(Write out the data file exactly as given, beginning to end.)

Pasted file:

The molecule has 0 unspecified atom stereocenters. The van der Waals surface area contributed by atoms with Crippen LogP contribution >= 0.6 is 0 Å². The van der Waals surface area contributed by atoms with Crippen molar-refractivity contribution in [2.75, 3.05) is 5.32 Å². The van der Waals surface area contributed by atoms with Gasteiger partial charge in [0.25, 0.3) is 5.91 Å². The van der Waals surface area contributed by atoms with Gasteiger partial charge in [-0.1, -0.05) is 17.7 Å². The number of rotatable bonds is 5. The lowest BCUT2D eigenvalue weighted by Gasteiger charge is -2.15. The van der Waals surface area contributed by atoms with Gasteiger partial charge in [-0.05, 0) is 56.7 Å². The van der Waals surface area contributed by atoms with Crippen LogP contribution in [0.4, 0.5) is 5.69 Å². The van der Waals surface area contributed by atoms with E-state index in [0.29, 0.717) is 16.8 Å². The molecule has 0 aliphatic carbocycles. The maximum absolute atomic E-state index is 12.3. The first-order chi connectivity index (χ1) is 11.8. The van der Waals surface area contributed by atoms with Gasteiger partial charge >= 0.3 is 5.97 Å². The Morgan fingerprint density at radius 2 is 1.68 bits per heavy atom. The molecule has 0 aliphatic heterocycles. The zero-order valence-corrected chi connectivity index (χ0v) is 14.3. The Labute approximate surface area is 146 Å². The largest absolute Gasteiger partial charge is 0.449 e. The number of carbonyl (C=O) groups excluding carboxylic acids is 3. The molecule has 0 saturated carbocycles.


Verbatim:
The molecule has 0 unspecified atom stereocenters. The van der Waals surface area contributed by atoms with Crippen LogP contribution >= 0.6 is 0 Å². The van der Waals surface area contributed by atoms with Crippen molar-refractivity contribution in [2.75, 3.05) is 5.32 Å². The van der Waals surface area contributed by atoms with Gasteiger partial charge in [0.25, 0.3) is 5.91 Å². The van der Waals surface area contributed by atoms with Gasteiger partial charge in [-0.1, -0.05) is 17.7 Å². The number of rotatable bonds is 5. The lowest BCUT2D eigenvalue weighted by Gasteiger charge is -2.15. The van der Waals surface area contributed by atoms with Gasteiger partial charge in [-0.05, 0) is 56.7 Å². The van der Waals surface area contributed by atoms with Crippen LogP contribution in [0.4, 0.5) is 5.69 Å². The van der Waals surface area contributed by atoms with E-state index in [0.29, 0.717) is 16.8 Å². The molecule has 0 aliphatic carbocycles. The maximum absolute atomic E-state index is 12.3. The first-order chi connectivity index (χ1) is 11.8. The van der Waals surface area contributed by atoms with Gasteiger partial charge >= 0.3 is 5.97 Å². The Morgan fingerprint density at radius 2 is 1.68 bits per heavy atom. The molecule has 0 aliphatic heterocycles. The zero-order valence-corrected chi connectivity index (χ0v) is 14.3. The Labute approximate surface area is 146 Å². The largest absolute Gasteiger partial charge is 0.449 e. The number of carbonyl (C=O) groups excluding carboxylic acids is 3. The molecule has 0 saturated carbocycles.